The Electric Reliability Council of Texas (ERCOT), the state grid operator and manager of the Texas wholesale electric market, announced on Tuesday that it expects to use a variety of resources to meet anticipated electric demands this summer.

That includes nearly 2,000 MW of capacity that had been “mothballed,” or taken off-line for an indefinite period of time. Owners have decided to return those units to service, including about 430 megawatts (MW) of capacity that was not available last summer.

“Even with this additional generation, we expect that there may be some calls for conservation when energy use is particularly high or if generation supplies are impacted by unplanned outages,” ERCOT CEO Trip Doggett said in a press release. “Having nearly 2,000 MW of additional generation available this summer will help reduce the likelihood of rotating outages.”

ERCOT on Tuesday released its Seasonal Assessment of Resource Adequacy (SARA) for summer 2012.

As the entity that manages the flow of electric power to 23 million Texas consumers, ERCOT continually looks ahead to determine whether enough electric generation is available to serve projected needs.

The quarterly SARA report, which ERCOT initiated in 2011, considers near-term conditions and elements such as weather and economic conditions that can affect generation and demand forecasts.

ERCOT expects to have nearly 74,000 MW of generation resources available to serve summer needs, including some previously mothballed resources.

Generators have notified ERCOT that they plan to bring these plants back on-line to meet high summer demand. Additionally, following a federal court ruling late last year, some units that anticipated being unable to run under the U.S. Environmental Protection Agency’s Cross-State Air Pollution Rule (CSAPR) will be able to operate this summer.

“We have taken an ‘all of the above’ approach to meeting Texans’ electricity needs this summer,” Chairman Donna Nelson of the Public Utility Commission said in press release. “I particularly appreciate efforts from generators to bring power plants back on-line to help keep our air conditioners running.”

The summer 2012 assessment assumes weather will be warmer and drier than the 15-year historical average but less extreme than 2011, based on information from the National Weather Service and from Telvent, which provides weather forecasting data for ERCOT.

Forecasts also indicate the possibility of tropical storm activity early in the summer and the potential for more variable rain.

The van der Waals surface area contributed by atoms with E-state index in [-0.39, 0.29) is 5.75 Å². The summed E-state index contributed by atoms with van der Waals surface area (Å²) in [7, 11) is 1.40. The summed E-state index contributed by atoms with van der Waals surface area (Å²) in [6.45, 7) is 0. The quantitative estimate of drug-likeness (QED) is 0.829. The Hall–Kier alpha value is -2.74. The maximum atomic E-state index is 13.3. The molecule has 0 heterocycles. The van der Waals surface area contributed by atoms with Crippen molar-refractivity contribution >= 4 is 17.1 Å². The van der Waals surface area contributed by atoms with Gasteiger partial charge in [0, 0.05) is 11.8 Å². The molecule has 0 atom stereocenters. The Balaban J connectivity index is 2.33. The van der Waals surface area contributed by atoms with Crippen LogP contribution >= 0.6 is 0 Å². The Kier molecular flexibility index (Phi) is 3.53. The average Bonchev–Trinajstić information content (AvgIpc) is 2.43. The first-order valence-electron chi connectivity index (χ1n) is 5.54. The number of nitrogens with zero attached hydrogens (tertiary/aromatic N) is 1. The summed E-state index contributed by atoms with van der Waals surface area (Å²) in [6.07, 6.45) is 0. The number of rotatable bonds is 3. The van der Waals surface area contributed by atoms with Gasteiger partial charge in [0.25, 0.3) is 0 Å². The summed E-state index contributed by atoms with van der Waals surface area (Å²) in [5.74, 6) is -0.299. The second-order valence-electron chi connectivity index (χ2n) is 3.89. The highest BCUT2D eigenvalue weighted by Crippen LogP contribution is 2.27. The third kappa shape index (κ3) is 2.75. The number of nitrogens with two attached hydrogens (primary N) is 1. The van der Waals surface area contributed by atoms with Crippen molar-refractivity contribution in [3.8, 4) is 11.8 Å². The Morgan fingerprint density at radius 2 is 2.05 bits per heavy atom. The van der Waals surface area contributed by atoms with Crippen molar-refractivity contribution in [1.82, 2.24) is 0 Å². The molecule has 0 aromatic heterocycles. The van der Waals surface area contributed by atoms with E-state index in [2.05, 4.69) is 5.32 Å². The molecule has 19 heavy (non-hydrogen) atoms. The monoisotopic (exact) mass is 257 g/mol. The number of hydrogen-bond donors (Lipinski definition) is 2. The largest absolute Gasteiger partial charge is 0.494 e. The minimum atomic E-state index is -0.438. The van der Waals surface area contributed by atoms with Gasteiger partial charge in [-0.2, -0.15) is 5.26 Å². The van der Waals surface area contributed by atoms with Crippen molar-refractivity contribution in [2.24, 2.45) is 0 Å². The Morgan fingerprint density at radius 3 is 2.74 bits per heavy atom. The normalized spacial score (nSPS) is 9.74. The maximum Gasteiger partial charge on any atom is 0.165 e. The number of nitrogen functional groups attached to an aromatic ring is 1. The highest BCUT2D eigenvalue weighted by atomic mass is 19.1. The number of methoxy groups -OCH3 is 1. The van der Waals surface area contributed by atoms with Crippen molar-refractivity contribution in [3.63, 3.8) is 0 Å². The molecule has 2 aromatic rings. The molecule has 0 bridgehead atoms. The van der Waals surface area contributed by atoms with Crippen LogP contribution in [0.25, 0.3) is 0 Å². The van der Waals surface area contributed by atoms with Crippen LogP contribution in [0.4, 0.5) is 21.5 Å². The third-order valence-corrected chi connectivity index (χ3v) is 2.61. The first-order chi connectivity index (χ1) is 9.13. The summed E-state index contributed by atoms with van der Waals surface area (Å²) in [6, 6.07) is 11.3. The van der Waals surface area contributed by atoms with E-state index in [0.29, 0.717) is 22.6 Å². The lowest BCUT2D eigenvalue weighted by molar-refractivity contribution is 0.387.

Further improving the generation outlook is more than 2,075 MW of wind power in the coastal region, which tends to be available to the grid during the late afternoon when it is needed most in the summer.

Wind power generation in the ERCOT region continues to set records, and instantaneous wind power served nearly a quarter of ERCOT load twice in April. Another 48 MW of commercial-scale solar power, including about 20 MW that went on-line this spring, also has been added in ERCOT since last summer.

Additionally, when demand is high and generation tight, some large power users arrange to reduce their demand on the grid in return for compensation. Summer projections include about 1,500 MW of demand response resources, which include energy users that reduce or drop their energy use at ERCOT’s request if generation reserves drop below 1,750 MW.

“From my perspective, making it possible for more loads to respond to tight conditions is one of the most important things we can do in the short term,” Doggett said in the news release.

According to new rules adopted by the PUC and new ERCOT market protocols approved by the ERCOT board in April, ERCOT’s Emergency Interruptible Load Service (EILS) program will change on June 1 to Emergency Response Service (ERS) and will add distributed generation to the resources ERCOT may call upon to help stabilize the grid during emergencies.

Through EILS, some users previously have provided about 400 MW of capacity during emergencies. Under the new ERS rules designed to increase the potential benefits of the program, smaller loads also will be able to respond to calls for additional capacity.

A megawatt of electricity can power about 200 Texas homes during periods of peak demand.

In summer 2011, many residential customers and other smaller consumers helped prevent rotating outages by reducing their energy use when reserves tightened. After seeing the significant benefits of those consumer conservation efforts last summer, Nelson convened market participants to develop a shared plan to encourage conservation when the need arises this summer. Simple actions by consumers, such as raising thermostat settings a couple of degrees on a hot summer afternoon, can make a big difference.

Drought, a concern for power plant reliability in 2011, is not expected to be a large factor in electric reliability this summer as winter and spring rains helped bring most power plant cooling lakes within their operational ranges.

As for a longer-term look, ERCOT will release the semi-annual Capacity, Demand and Reserves report later this month.

That report will provide an updated 10-year high-level forecast showing projected energy use and the anticipated generation resources that will serve those needs. That report is based on average long-term temperatures and other conditions and does not consider specific variations that are included in the SARA.